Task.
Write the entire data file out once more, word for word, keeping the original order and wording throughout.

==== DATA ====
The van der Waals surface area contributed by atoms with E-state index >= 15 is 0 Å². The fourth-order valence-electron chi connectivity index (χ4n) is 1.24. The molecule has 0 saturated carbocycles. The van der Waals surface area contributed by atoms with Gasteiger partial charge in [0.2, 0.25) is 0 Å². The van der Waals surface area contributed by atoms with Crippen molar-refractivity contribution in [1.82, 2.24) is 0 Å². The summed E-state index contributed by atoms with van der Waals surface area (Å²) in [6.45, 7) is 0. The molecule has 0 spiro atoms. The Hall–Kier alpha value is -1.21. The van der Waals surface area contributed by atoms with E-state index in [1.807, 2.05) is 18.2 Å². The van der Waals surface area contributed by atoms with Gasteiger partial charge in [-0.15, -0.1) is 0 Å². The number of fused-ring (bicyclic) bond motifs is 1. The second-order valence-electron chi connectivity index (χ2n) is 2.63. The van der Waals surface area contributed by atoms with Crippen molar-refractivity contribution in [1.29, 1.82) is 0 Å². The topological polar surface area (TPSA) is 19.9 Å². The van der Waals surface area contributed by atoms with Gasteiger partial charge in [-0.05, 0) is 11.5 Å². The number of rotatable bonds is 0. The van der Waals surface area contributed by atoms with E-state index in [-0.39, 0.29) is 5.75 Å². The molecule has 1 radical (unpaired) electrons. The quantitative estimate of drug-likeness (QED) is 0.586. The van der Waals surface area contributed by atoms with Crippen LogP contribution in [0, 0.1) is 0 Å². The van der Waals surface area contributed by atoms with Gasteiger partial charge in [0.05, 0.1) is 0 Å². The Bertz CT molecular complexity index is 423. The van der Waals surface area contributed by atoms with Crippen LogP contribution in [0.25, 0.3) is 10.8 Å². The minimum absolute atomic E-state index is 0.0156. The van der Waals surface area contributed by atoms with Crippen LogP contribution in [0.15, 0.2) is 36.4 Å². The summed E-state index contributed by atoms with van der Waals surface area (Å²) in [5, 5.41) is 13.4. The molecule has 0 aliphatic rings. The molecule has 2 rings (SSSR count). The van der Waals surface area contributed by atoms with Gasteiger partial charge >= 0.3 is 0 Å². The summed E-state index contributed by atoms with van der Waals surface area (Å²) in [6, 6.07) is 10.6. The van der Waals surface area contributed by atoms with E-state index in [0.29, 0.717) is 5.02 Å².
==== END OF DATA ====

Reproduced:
The van der Waals surface area contributed by atoms with E-state index >= 15 is 0 Å². The fourth-order valence-electron chi connectivity index (χ4n) is 1.24. The molecule has 0 saturated carbocycles. The van der Waals surface area contributed by atoms with Gasteiger partial charge in [0.2, 0.25) is 0 Å². The van der Waals surface area contributed by atoms with Crippen molar-refractivity contribution in [1.82, 2.24) is 0 Å². The summed E-state index contributed by atoms with van der Waals surface area (Å²) in [6.45, 7) is 0. The molecule has 0 spiro atoms. The Hall–Kier alpha value is -1.21. The van der Waals surface area contributed by atoms with E-state index in [1.807, 2.05) is 18.2 Å². The van der Waals surface area contributed by atoms with Gasteiger partial charge in [-0.15, -0.1) is 0 Å². The number of fused-ring (bicyclic) bond motifs is 1. The second-order valence-electron chi connectivity index (χ2n) is 2.63. The van der Waals surface area contributed by atoms with Crippen molar-refractivity contribution in [1.29, 1.82) is 0 Å². The topological polar surface area (TPSA) is 19.9 Å². The van der Waals surface area contributed by atoms with Gasteiger partial charge in [-0.05, 0) is 11.5 Å². The number of rotatable bonds is 0. The van der Waals surface area contributed by atoms with E-state index in [-0.39, 0.29) is 5.75 Å². The molecule has 1 radical (unpaired) electrons. The quantitative estimate of drug-likeness (QED) is 0.586. The van der Waals surface area contributed by atoms with Crippen LogP contribution in [0, 0.1) is 0 Å². The van der Waals surface area contributed by atoms with Gasteiger partial charge in [0.05, 0.1) is 0 Å². The Bertz CT molecular complexity index is 423. The van der Waals surface area contributed by atoms with Crippen LogP contribution in [0.25, 0.3) is 10.8 Å². The minimum absolute atomic E-state index is 0.0156. The van der Waals surface area contributed by atoms with Crippen LogP contribution in [0.15, 0.2) is 36.4 Å². The summed E-state index contributed by atoms with van der Waals surface area (Å²) in [5, 5.41) is 13.4. The molecule has 0 aliphatic rings. The molecule has 2 rings (SSSR count). The van der Waals surface area contributed by atoms with Gasteiger partial charge >= 0.3 is 0 Å². The summed E-state index contributed by atoms with van der Waals surface area (Å²) in [6, 6.07) is 10.6. The van der Waals surface area contributed by atoms with E-state index in [0.29, 0.717) is 5.02 Å².